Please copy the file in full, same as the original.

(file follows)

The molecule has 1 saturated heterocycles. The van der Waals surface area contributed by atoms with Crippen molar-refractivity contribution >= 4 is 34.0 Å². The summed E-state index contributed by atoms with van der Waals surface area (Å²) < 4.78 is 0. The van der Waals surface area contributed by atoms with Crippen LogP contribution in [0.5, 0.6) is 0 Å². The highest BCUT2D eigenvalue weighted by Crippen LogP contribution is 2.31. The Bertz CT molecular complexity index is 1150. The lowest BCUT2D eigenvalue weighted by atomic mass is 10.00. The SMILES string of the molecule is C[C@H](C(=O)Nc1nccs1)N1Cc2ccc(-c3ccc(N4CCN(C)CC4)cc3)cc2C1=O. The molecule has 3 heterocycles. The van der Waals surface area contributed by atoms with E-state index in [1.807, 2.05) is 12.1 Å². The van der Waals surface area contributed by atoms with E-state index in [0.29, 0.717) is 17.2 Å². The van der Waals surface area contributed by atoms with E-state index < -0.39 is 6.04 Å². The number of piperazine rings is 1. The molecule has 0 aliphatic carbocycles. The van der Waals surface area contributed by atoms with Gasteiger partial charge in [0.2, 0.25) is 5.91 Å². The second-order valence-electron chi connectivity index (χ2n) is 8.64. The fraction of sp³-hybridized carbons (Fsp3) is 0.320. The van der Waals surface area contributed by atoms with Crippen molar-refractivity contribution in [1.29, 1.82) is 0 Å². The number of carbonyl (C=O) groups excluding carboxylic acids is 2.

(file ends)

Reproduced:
The molecule has 1 saturated heterocycles. The van der Waals surface area contributed by atoms with Crippen molar-refractivity contribution >= 4 is 34.0 Å². The summed E-state index contributed by atoms with van der Waals surface area (Å²) < 4.78 is 0. The van der Waals surface area contributed by atoms with Crippen LogP contribution in [0.5, 0.6) is 0 Å². The highest BCUT2D eigenvalue weighted by Crippen LogP contribution is 2.31. The Bertz CT molecular complexity index is 1150. The lowest BCUT2D eigenvalue weighted by atomic mass is 10.00. The SMILES string of the molecule is C[C@H](C(=O)Nc1nccs1)N1Cc2ccc(-c3ccc(N4CCN(C)CC4)cc3)cc2C1=O. The molecule has 3 heterocycles. The van der Waals surface area contributed by atoms with E-state index in [1.807, 2.05) is 12.1 Å². The van der Waals surface area contributed by atoms with E-state index in [0.29, 0.717) is 17.2 Å². The van der Waals surface area contributed by atoms with E-state index < -0.39 is 6.04 Å². The number of piperazine rings is 1. The molecule has 0 aliphatic carbocycles. The van der Waals surface area contributed by atoms with Gasteiger partial charge in [0.2, 0.25) is 5.91 Å². The second-order valence-electron chi connectivity index (χ2n) is 8.64. The fraction of sp³-hybridized carbons (Fsp3) is 0.320. The van der Waals surface area contributed by atoms with Crippen molar-refractivity contribution in [1.29, 1.82) is 0 Å². The number of carbonyl (C=O) groups excluding carboxylic acids is 2.